Last updated: February 21, 2008 - 11:01am
TRIBUNE SPENDING $500 TO REDUCE LOANS
[SOURCE: Associated Press]
Media conglomerate Tribune Co. said Thursday it plans to use $500 million in available cash to reduce the amount it needs to borrow to close the $8.2 billion buyout of the company by year's end.
* Tribune to Reduce Deal Financing
* Tribune uses cash to reduce borrowing
* Tribune trims deal's debt level
* Obstacles lifted, Tribune Co. sale nears finish line
[SOURCE: Los Angeles Times, AUTHOR: Jim Puzzanghera and Thomas S. Mulligan]
Much of the cash will come from a $350-million tax refund Tribune received in a settlement last June with the Internal Revenue Service over the 1998 sale of a publishing subsidiary. The cash infusion will reduce the total borrowing in the second and final stage of the buyout to $3.7 billion from $4.2 billion. "This gives the company a bit of breathing room and perhaps alleviates a bit of the anxiety" for the bankers, said Edward Atorino, publishing analyst with Benchmark Co. in New York. The deal's closing still is subject to a solvency opinion from an outside appraiser, but people involved in the transaction believe that Tribune will clear that hurdle.
* How Solvent Is Tribune Co.?
[SOURCE: Wall Street Journal, AUTHOR: Dennis K. Berman]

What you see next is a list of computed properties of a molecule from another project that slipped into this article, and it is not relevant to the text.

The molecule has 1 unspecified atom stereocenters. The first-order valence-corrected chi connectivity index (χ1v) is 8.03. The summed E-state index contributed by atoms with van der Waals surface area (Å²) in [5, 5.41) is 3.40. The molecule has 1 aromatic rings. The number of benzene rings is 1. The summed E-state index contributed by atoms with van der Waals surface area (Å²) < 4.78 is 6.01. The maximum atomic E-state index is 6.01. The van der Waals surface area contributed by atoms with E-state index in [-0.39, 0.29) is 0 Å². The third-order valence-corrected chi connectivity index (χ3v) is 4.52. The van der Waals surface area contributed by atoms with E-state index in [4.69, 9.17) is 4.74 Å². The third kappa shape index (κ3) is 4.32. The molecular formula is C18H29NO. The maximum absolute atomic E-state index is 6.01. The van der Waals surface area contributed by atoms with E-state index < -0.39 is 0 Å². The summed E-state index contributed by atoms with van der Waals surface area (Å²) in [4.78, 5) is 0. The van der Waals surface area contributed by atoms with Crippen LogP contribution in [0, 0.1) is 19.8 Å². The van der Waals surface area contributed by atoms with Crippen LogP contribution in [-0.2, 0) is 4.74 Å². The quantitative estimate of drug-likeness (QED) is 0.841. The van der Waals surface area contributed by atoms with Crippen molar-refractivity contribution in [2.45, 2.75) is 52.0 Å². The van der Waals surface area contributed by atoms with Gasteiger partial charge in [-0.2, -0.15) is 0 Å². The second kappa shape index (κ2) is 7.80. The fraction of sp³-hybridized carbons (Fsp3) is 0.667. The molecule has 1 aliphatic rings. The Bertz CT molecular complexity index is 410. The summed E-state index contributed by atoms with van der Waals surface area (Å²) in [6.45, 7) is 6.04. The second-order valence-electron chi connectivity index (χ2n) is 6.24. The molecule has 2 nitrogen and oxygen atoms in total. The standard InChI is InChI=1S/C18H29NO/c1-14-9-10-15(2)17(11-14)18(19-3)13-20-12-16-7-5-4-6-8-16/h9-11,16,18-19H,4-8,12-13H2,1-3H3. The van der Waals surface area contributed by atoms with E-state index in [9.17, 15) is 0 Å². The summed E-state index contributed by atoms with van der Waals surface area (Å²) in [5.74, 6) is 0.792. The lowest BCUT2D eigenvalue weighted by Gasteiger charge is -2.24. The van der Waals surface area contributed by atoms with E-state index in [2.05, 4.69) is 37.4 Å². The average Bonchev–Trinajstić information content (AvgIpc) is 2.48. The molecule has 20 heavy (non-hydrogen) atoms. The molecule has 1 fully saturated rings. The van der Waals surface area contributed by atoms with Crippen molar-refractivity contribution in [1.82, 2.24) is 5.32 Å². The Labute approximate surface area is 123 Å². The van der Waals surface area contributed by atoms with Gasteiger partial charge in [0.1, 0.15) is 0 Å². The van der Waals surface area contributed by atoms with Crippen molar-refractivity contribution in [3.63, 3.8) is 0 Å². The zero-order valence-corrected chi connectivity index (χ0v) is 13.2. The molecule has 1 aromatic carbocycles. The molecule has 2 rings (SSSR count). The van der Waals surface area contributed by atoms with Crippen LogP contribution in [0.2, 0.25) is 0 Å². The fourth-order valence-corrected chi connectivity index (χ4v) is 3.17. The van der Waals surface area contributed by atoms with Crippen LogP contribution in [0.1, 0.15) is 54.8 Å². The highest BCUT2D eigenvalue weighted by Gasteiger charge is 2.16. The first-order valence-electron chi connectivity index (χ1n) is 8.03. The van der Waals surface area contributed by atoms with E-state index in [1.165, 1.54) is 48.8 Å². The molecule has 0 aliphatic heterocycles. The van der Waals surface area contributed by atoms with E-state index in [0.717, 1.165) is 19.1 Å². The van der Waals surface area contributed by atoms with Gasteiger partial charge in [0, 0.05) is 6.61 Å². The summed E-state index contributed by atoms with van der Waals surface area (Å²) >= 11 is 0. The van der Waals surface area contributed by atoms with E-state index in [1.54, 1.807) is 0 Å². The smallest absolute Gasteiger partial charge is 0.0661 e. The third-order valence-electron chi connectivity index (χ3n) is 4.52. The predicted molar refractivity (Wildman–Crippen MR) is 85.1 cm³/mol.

Deal Journal has covered hundreds of mergers and acquisitions. We can't recall one that was publicly contingent on the receipt of a solvency opinion. Until now: Sam Zell's planned buyout of Tribune Co. Solvency opinions typically are used in highly leveraged financial transactions, to test -- surprise -- a company's continuing solvency. They are designed as a legal protection for board members against the concept of "fraudulent conveyance." This is a term most often used in bankruptcy court, in situations where assets are cash or are disbursed in a way that is deemed unfair to creditors. These opinions are notoriously easy to obtain, and people close to the deal say they expect Tribune to pass the test without problem. Still, the fact that it exists is instructive of the nature of the deal. When the original solvency opinion was granted on May 9, company advisers Valuation Research Corp. estimated Tribune's fiscal 2008 earnings before interest, taxes, depreciation and amortization would be $1.42 billion, according to SEC filings. Current fiscal 2008 analyst estimates -- about seven months later -- show a mean projection of $1.076 billion, according to Factset, or 24% lower.
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